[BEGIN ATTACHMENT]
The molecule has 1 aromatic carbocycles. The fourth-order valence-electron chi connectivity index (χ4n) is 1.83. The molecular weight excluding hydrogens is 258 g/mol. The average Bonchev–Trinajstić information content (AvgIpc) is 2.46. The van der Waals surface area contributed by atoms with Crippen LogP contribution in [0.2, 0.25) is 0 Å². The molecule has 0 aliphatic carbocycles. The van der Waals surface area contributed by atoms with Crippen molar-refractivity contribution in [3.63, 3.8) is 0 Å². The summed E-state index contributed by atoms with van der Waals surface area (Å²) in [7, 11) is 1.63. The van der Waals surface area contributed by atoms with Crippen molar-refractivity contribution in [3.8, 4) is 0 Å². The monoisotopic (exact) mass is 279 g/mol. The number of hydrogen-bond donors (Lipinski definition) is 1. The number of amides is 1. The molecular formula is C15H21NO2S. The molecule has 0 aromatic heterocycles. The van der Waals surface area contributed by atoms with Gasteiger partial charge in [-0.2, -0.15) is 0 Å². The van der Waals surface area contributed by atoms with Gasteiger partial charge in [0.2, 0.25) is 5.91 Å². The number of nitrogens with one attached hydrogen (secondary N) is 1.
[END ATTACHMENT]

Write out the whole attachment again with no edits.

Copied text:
The molecule has 1 aromatic carbocycles. The fourth-order valence-electron chi connectivity index (χ4n) is 1.83. The molecular weight excluding hydrogens is 258 g/mol. The average Bonchev–Trinajstić information content (AvgIpc) is 2.46. The van der Waals surface area contributed by atoms with Crippen LogP contribution in [0.2, 0.25) is 0 Å². The molecule has 0 aliphatic carbocycles. The van der Waals surface area contributed by atoms with Crippen molar-refractivity contribution in [3.63, 3.8) is 0 Å². The summed E-state index contributed by atoms with van der Waals surface area (Å²) in [7, 11) is 1.63. The van der Waals surface area contributed by atoms with Crippen molar-refractivity contribution in [3.8, 4) is 0 Å². The monoisotopic (exact) mass is 279 g/mol. The number of hydrogen-bond donors (Lipinski definition) is 1. The number of amides is 1. The molecular formula is C15H21NO2S. The molecule has 0 aromatic heterocycles. The van der Waals surface area contributed by atoms with Gasteiger partial charge in [-0.2, -0.15) is 0 Å². The van der Waals surface area contributed by atoms with Gasteiger partial charge in [0.2, 0.25) is 5.91 Å². The number of nitrogens with one attached hydrogen (secondary N) is 1.